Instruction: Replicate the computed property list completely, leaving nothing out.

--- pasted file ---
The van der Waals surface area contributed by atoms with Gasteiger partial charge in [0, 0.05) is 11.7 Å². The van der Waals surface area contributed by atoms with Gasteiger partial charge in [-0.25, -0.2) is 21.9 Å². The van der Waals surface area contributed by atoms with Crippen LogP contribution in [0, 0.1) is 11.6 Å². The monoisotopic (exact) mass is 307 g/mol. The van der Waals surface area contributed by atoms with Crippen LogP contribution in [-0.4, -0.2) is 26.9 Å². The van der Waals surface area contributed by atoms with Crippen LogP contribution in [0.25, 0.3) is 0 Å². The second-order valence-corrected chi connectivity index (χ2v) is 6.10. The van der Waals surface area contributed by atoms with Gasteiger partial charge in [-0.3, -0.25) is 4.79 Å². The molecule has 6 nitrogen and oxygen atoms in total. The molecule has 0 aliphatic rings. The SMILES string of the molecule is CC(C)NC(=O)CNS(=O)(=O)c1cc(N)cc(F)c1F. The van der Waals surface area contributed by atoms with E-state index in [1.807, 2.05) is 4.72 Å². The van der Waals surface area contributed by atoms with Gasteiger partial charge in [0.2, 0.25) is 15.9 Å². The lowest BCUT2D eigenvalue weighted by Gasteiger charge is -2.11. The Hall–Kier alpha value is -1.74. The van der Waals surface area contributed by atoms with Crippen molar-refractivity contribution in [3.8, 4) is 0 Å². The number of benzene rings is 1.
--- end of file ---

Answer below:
The van der Waals surface area contributed by atoms with Gasteiger partial charge in [0, 0.05) is 11.7 Å². The van der Waals surface area contributed by atoms with Gasteiger partial charge in [-0.25, -0.2) is 21.9 Å². The van der Waals surface area contributed by atoms with Crippen LogP contribution in [0, 0.1) is 11.6 Å². The monoisotopic (exact) mass is 307 g/mol. The van der Waals surface area contributed by atoms with Crippen LogP contribution in [-0.4, -0.2) is 26.9 Å². The van der Waals surface area contributed by atoms with Crippen LogP contribution in [0.25, 0.3) is 0 Å². The second-order valence-corrected chi connectivity index (χ2v) is 6.10. The van der Waals surface area contributed by atoms with Gasteiger partial charge in [-0.3, -0.25) is 4.79 Å². The molecule has 6 nitrogen and oxygen atoms in total. The molecule has 0 aliphatic rings. The SMILES string of the molecule is CC(C)NC(=O)CNS(=O)(=O)c1cc(N)cc(F)c1F. The van der Waals surface area contributed by atoms with E-state index in [1.807, 2.05) is 4.72 Å². The van der Waals surface area contributed by atoms with Gasteiger partial charge in [0.2, 0.25) is 15.9 Å². The lowest BCUT2D eigenvalue weighted by Gasteiger charge is -2.11. The Hall–Kier alpha value is -1.74. The van der Waals surface area contributed by atoms with Crippen molar-refractivity contribution in [3.8, 4) is 0 Å². The number of benzene rings is 1.